Josh Harris believes the future lies in an Orwellian surveillance culture where everyone will watch everyone. And that may be true — if everyone was extraordinary. The big bold truth, though, is that most people are boring and not worth watching.
Is Everyone Interesting?
Few people are interesting, therefore few people are worth watching. If it were otherwise, all content would sell, the price of advertising would reach obscene levels, and we’d all be celebrities.
At present, the vast majority of tweets, blog posts, photos, YouTube videos, and Facebook profiles is the object of attention to perhaps ten people for five seconds — before being diverted elsewhere.
We may be broadcasting ourselves but we are boring, mundane people who — despite ourselves — sometimes do extraordinary things. The question is: who’s going to invest millions of dollars trying to uncover the interesting aspect of our lives?
The Future is WTF/
For something to reach a critical mass of consumption, it must either have millions of dollars of marketing behind it, or must be so extraordinary it makes us utter “WTF” or “OMG”. Guess what? Companies willing to market mundane content are few: 20th century mass media is dying.
On the flip side, creating “WTF” is cheap, easy to produce, and easy to share. It advertises itself. If you have doubts, consider the insane word of mouth goatse, and 2 Girls 1 Cup generated. Naturally, no mainstream company is going to associate themselves with such extreme content. But the point remains, extraordinary things generates extraordinary attention.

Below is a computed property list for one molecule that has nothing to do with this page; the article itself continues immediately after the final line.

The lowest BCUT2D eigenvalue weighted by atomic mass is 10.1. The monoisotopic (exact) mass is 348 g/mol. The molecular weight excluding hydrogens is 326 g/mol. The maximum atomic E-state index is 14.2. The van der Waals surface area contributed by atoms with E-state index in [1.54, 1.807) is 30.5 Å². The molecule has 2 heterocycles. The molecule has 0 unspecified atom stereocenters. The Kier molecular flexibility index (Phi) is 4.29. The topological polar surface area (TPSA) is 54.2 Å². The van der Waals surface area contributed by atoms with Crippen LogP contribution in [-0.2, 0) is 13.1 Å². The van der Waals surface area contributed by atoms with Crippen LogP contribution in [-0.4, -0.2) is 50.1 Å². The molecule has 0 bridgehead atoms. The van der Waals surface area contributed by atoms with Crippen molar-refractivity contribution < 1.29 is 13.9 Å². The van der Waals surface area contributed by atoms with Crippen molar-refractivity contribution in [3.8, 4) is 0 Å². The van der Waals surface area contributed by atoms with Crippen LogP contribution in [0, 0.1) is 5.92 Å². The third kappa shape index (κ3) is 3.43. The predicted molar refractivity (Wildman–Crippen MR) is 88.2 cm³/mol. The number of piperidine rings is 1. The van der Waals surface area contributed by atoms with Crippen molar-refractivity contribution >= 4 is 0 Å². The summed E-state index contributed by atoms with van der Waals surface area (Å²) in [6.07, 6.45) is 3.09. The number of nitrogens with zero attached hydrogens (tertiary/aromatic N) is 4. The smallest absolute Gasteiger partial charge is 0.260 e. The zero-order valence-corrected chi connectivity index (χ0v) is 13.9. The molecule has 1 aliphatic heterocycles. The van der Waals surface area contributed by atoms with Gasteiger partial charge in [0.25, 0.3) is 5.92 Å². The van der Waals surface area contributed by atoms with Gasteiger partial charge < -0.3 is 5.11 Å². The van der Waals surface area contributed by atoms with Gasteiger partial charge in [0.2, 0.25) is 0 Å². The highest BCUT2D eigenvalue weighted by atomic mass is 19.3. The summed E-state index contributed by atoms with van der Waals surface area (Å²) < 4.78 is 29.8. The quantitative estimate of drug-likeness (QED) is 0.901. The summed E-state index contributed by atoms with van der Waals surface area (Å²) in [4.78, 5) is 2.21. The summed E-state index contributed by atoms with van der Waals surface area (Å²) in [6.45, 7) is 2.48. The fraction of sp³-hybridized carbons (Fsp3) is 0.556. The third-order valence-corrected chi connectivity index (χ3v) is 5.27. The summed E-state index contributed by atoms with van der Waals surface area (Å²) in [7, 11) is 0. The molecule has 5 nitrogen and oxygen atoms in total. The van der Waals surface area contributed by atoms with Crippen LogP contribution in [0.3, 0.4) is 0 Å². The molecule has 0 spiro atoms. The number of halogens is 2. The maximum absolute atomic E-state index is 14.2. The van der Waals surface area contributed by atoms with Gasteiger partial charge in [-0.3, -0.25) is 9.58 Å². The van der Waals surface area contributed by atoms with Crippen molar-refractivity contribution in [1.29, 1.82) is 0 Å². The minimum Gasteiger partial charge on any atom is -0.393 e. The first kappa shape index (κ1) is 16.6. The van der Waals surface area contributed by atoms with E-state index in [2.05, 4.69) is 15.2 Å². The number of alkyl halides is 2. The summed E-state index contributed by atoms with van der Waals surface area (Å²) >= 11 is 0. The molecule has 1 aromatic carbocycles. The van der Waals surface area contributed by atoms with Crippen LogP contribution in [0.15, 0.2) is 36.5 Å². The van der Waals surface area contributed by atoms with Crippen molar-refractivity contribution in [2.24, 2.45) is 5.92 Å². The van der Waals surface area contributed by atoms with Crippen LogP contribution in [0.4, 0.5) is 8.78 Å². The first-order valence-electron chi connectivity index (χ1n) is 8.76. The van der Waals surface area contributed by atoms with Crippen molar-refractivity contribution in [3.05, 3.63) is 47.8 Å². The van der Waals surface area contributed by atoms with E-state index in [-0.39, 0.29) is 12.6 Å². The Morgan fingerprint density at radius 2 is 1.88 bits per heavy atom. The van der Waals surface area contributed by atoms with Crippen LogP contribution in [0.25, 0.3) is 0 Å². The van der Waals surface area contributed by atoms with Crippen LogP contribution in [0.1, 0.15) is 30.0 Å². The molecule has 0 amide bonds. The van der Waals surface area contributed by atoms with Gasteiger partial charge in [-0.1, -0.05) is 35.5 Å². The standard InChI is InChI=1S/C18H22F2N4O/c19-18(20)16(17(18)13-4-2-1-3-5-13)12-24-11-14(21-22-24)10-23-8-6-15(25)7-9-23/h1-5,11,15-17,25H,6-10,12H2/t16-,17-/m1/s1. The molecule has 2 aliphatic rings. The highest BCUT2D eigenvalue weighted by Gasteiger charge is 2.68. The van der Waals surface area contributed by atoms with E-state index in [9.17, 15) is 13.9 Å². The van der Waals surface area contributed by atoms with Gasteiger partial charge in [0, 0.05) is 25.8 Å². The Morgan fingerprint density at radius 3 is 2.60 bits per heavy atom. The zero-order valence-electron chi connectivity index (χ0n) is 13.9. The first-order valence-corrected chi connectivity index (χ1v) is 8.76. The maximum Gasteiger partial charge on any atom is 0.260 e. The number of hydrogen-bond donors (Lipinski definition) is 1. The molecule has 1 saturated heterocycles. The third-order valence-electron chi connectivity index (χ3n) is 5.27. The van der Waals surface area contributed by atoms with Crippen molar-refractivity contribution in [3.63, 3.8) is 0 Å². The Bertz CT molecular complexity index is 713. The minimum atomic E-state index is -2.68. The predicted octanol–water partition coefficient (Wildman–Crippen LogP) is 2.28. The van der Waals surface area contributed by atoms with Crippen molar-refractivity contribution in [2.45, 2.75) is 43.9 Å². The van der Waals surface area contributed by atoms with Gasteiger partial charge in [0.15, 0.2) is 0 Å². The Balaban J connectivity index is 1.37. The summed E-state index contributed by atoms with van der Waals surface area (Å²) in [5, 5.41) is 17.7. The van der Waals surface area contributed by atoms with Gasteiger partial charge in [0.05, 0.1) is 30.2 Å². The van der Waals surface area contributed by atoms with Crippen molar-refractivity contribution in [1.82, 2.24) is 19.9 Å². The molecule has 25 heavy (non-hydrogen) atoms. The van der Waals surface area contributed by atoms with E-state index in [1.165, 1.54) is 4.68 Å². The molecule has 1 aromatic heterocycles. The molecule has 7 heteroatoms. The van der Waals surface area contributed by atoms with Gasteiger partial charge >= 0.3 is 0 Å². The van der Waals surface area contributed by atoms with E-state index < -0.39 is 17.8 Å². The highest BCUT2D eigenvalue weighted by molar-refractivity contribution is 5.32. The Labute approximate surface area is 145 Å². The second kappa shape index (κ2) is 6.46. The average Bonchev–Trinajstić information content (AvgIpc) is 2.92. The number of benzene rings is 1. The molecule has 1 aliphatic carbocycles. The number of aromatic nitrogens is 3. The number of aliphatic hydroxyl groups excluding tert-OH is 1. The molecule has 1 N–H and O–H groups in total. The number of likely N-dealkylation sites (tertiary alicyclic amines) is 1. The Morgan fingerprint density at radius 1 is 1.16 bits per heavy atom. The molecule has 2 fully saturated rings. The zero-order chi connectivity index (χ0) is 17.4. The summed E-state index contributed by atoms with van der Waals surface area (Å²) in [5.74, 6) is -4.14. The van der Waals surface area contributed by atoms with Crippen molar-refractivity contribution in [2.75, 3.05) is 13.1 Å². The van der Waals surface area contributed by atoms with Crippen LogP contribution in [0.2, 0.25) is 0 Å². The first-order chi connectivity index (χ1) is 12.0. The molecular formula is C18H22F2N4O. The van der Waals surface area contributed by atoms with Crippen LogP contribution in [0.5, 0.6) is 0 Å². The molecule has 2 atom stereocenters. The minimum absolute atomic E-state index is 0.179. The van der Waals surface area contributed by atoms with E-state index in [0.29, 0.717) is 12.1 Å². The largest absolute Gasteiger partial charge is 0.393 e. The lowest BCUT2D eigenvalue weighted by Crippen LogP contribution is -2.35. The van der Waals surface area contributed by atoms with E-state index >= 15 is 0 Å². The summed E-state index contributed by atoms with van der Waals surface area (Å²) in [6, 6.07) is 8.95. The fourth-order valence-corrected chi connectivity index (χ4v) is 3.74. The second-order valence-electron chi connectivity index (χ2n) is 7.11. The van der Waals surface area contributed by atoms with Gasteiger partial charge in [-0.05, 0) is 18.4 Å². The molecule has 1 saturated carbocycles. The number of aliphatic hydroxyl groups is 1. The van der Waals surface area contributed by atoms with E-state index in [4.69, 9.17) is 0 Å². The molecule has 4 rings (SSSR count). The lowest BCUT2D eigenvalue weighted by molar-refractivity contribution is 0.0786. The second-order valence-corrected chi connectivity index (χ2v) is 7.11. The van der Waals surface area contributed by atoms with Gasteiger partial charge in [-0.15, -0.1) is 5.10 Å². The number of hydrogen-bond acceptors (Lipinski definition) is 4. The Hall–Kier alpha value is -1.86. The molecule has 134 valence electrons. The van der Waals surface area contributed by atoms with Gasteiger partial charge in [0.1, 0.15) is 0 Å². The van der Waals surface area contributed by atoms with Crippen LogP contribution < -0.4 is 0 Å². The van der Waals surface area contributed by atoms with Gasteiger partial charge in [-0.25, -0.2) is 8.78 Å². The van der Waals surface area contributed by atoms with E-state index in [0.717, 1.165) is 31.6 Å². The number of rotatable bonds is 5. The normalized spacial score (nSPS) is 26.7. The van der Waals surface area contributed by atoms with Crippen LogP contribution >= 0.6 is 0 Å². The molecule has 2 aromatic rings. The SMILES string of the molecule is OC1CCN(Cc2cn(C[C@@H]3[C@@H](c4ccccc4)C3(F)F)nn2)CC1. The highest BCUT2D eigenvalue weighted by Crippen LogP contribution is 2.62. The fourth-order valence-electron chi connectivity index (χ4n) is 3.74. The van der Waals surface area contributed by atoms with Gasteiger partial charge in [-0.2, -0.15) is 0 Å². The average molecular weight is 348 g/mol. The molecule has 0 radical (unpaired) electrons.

I strongly believe the future of media is in “WTF”.
Actually, We Live in Private
Many describe Josh Harris’ QUIET social experiment as Orwellian. Actually, it was Randian. Those who participated were not bland, everyday people but a community of extraordinary artists. The resemblance to Bioshock is eery — including the guns. QUIET birthed profound creativity followed by painful destruction.
Josh Harris’ downfall came because he thought he was an extraordinary person, and not a lucky schmuck who chanced upon an $80 million fortune. In this, he decided to lifecast himself believing he’d have a ready audience. Unfortunately, towards the end of his experience, few people were interested. He was not a celebrity. He was a man in denial.
Most of us live private lives by virtue of being uninteresting. In fact, we are doomed to a life of privacy because of the multitude of Facebook and Twitter statuses. Really, what in the mountain of data is worth more than five seconds of our attention?
The lesson of We Live in Public isn’t about the dangers of the Everyman being a celebrity. It’s the dangers of the Everyman trying to be a celebrity but failing because he’s boring. In fact, that’s why Josh Harris lost his fortune.